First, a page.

Cover: The Effects of Insurance Generosity on the Psychological Distress and Well-Being of a General Population

The Effects of Insurance Generosity on the Psychological Distress and Well-Being of a General Population

Results from a Randomized Trial of Insurance

Published 1989

by Kenneth B. Wells, Willard G. Manning, R. Burciaga Valdez


Download eBook for Free

FormatFile SizeNotes
PDF file 1.5 MB

Use Adobe Acrobat Reader version 10 or higher for the best experience.


Purchase Print Copy

 Format Price
Add to Cart Paperback46 pages $20.00

Reductions in the generosity of fee-for-service insurance lower the use of general medical and mental health services, but do they lead to lower mental health for the covered population? The authors addressed this question using data from the RAND Health Insurance Experiment. Families in six U.S. sites were randomly assigned to one of 14 insurance plans for three- or five-year periods. On average, there were no significant adverse effects of cost-sharing plans, relative to a free-care plan, on either psychological well-being or psychological distress, when the cost-sharing plans included full catastrophic coverage. Those with high mental health status but low income at baseline had significantly more favorable mental health outcomes on the cost-sharing plans than on the free-care plan. The authors cannot definitively comment on the effects of insurance generosity for the sick poor. Their findings apply in the context of mandated comprehensive mental and general health coverage for a general nonelderly, nondisabled household population.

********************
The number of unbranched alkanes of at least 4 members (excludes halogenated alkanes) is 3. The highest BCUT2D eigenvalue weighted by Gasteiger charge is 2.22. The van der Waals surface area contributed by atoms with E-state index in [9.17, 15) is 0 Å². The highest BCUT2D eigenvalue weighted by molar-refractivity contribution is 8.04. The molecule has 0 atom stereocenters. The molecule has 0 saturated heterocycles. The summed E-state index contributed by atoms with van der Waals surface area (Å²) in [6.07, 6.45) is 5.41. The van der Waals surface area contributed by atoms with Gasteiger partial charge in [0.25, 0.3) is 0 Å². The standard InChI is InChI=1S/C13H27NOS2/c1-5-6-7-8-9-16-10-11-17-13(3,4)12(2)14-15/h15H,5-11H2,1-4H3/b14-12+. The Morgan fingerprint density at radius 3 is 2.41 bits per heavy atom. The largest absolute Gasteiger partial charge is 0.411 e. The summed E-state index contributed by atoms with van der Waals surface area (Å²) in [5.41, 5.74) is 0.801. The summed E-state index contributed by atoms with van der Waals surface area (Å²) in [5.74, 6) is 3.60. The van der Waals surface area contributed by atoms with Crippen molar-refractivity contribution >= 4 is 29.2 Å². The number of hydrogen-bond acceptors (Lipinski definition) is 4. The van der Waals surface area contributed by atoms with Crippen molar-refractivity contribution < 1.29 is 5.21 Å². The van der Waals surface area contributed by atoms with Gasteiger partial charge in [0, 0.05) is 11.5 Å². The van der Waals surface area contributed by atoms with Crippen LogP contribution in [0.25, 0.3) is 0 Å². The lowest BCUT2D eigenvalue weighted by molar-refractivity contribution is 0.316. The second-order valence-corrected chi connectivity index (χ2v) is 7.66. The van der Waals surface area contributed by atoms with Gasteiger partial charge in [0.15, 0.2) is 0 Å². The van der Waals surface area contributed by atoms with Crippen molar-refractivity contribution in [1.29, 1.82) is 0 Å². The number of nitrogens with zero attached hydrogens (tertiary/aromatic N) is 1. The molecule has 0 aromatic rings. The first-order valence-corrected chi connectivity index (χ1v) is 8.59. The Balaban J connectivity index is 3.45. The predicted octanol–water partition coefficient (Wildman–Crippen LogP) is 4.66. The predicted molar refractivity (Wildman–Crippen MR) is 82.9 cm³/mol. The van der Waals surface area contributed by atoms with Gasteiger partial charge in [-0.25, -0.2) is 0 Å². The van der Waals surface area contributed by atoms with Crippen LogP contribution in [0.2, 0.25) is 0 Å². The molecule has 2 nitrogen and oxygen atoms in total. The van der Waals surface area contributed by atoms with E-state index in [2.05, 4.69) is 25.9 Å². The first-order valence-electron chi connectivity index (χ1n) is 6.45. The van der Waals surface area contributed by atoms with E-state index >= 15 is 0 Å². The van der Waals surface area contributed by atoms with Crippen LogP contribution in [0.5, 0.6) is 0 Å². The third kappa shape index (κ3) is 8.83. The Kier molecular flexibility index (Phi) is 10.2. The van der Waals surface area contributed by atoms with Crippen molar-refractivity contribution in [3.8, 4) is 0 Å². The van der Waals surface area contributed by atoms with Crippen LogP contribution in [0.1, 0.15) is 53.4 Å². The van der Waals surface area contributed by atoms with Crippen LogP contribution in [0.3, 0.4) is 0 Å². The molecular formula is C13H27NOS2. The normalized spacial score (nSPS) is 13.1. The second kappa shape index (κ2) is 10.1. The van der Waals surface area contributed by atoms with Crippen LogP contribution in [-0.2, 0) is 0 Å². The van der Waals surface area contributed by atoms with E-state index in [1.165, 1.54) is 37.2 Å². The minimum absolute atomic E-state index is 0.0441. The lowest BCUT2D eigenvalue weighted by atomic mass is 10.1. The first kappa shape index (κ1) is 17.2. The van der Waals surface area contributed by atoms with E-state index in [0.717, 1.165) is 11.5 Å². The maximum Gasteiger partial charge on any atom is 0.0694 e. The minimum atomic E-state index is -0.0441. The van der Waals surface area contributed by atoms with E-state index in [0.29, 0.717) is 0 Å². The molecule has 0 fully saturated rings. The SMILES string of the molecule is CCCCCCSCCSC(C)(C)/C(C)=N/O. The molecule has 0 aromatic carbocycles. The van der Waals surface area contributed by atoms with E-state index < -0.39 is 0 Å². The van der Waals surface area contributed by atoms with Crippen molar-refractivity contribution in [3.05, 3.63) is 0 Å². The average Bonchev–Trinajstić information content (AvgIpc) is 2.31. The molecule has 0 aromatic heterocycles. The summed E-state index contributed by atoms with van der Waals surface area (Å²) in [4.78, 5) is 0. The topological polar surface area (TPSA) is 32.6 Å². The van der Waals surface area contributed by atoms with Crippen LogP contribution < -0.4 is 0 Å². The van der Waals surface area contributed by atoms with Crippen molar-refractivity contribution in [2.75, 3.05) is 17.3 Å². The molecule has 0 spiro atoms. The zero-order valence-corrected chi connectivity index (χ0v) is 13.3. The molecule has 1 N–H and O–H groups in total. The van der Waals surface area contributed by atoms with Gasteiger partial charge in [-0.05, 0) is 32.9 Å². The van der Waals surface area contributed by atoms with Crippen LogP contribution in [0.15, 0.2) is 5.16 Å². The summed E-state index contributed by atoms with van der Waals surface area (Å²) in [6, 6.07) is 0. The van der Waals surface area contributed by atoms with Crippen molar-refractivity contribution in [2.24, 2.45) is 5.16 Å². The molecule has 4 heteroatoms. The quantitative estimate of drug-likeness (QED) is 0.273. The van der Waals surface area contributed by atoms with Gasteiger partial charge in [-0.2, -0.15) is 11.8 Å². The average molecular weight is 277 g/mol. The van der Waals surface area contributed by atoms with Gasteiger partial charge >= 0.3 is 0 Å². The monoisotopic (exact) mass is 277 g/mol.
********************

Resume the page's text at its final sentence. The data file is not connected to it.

This report is part of the RAND report series. The report was a product of RAND from 1948 to 1993 that represented the principal publication documenting and transmitting RAND's major research findings and final research.

This document and trademark(s) contained herein are protected by law. This representation of RAND intellectual property is provided for noncommercial use only. Unauthorized posting of this publication online is prohibited; linking directly to this product page is encouraged. Permission is required from RAND to reproduce, or reuse in another form, any of its research documents for commercial purposes. For information on reprint and reuse permissions, please visit

RAND is a nonprofit institution that helps improve policy and decisionmaking through research and analysis. RAND's publications do not necessarily reflect the opinions of its research clients and sponsors.